The more accurate reason is that it feels like the right time to move on. While there have been plenty of challenges in execution, this wasn’t at its heart a difficult decision for me to make. I gave myself a lot of chances to turn back, but I never wanted to take them. On the whole, I have felt exceptionally grounded about uprooting my life and trying something new.

That is not to say I don’t feel sad to be leaving. I will miss my friends here a great deal. I will miss the sunshine. I will miss the place where I grew up. I will miss the sense of personal history I get from so many of the places I go. I expect I might be horribly homesick, and then I will write about it, and we will see what there is to learn from that.

But it is time. And so I am going.

Let’s see what this next chapter holds, shall we?

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The secret of change is to focus all of your energy, not on fighting the old, but on building the new. – Socrates

When you want something you have never had, you have to do something you have never done. – W S Bloom

I have been thinking about my future. Not next week, not a few months from now, not even next year. I’ve been trying to think about my longer term future, and what I would like to see, and what concrete steps I can take to work towards that vision.

I haven’t been thinking much about my future the last few years. I’ve been thinking about now, and I’ve been thinking about a few months from now, and I haven’t been seeing more than a year out from where I am at any given time. It’s been good to practice flexibility, and it’s been good to take the time to figure out what I want. Not based on convention or what anyone else I know is doing or what other people think I should do or be, but based on actual me. What I want and what I think is important.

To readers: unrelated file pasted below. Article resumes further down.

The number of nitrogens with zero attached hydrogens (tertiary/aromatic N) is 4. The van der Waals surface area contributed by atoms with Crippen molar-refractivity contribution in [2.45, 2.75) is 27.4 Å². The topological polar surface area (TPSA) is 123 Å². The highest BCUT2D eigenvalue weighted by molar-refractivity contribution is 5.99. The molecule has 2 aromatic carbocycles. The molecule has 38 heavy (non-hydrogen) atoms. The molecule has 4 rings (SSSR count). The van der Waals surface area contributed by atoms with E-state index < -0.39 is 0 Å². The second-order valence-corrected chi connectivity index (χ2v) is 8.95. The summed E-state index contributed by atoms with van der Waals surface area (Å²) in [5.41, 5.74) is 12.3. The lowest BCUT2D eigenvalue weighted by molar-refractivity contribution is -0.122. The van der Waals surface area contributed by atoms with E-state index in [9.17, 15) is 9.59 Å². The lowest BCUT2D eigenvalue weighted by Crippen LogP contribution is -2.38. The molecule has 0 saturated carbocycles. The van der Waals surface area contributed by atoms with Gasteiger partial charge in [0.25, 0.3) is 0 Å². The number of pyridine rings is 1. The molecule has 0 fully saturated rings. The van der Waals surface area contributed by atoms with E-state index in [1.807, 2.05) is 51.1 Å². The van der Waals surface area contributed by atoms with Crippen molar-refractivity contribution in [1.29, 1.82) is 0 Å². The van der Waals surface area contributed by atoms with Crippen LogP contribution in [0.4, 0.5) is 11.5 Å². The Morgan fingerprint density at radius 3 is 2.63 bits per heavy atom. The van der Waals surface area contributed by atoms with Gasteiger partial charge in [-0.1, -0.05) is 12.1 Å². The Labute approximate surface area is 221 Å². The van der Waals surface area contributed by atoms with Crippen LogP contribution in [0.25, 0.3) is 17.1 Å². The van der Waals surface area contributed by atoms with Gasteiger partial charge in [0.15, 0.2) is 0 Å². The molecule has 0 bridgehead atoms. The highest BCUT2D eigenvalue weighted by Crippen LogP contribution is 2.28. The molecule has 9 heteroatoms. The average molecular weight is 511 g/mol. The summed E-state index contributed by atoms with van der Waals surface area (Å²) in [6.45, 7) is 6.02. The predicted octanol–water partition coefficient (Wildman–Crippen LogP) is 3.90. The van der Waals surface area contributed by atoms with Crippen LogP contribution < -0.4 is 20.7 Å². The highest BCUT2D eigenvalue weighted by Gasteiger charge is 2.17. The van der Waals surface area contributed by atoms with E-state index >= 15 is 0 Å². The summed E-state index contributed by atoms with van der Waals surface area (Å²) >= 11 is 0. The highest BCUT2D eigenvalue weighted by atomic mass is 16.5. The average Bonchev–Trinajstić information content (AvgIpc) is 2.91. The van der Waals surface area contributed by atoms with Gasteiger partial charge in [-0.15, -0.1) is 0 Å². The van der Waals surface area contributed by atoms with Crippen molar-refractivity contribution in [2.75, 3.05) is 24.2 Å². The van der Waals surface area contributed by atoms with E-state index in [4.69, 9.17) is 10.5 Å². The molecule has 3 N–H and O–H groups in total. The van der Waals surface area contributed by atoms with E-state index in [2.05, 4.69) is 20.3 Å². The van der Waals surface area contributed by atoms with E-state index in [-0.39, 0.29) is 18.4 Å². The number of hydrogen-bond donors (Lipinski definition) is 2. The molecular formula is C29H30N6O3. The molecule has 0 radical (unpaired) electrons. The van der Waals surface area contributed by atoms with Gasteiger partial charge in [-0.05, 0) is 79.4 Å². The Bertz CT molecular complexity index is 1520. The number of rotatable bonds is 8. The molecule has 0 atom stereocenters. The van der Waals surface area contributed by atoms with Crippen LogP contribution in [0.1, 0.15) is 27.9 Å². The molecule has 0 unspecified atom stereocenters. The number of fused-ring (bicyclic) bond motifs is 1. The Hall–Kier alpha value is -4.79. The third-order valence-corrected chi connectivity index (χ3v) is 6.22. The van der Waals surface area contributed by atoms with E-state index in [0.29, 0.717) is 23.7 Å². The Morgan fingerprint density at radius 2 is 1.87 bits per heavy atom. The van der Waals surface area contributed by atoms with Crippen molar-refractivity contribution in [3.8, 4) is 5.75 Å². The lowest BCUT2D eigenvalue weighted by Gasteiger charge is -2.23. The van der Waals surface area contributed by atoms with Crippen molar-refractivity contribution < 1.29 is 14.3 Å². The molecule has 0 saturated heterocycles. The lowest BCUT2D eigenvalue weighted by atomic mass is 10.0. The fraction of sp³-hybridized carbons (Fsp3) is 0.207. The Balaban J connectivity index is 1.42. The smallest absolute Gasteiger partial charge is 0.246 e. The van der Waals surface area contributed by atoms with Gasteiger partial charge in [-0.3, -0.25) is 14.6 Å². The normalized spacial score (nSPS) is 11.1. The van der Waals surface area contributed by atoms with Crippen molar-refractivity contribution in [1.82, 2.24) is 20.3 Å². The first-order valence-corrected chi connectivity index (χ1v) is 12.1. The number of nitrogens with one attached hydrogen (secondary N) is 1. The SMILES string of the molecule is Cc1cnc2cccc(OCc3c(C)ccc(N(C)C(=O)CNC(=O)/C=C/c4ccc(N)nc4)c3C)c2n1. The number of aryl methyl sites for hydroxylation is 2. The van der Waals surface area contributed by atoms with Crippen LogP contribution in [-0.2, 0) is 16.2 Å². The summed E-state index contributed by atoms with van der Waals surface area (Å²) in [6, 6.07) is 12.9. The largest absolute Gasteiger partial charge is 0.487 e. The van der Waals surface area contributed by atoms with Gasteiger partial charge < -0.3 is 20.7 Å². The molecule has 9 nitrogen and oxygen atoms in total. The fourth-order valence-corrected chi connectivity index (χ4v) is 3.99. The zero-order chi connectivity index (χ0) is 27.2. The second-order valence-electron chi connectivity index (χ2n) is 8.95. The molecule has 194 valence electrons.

I find having a vision to really help with my focus. Having spent the last few months honing my vision, I’ve begun to see that many of the details are extraneous. They don’t matter. It feels like they matter; it feels, in fact, like they are huge life-altering decisions. But sometimes all the big flashy external stuff is merely a blind for what’s going on inside. And being able to focus on the inside stuff brings a lot of clarity along with it.

It’s not always the specifics of a vision that matter. You have the vision, and then you figure out some specifics to get you there. But you could figure out a whole different set of specifics that may very well get you to the same place. What’s important, then, is figuring out where you’re generally trying to go. In order to pick specifics, in order to confidently make changes, it helps to know what you want.

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Details are a bridge, but you can always build another bridge further down.

I feel like this is easier for some people to achieve than others. I ask a lot of questions, and that can mean it’s more complicated to figure out what I want. I kind of tried to follow a common middle-class American life road map, but I was never completely on board with it, and then it turned out to not be what I wanted at all.

And then there’s the blindness that can come with experience. You don’t have something in your vision not because it’s necessarily not possible, but because it’s outside what has happened to you personally. Sometimes our expectations for what is possible can end up being set too low, and it doesn’t even occur to us to shoot for something more. And sometimes we don’t add something to our vision because it doesn’t occur to us that it is even an option.

I have discovered that Socrates was a wise guy (not that this should be news!) I have spent a lot of time in my life fighting the old. I have this weird idea that if I simply try hard enough, I can fix anything. I say it’s weird because it is patently false.

But when I focus on building something new instead of fixing or trying to prop something up, that’s when I tend to make actual progress. That’s when my vision begins to clear, and I think, “Oh yeah. I do know what I want. Huh. How about that.”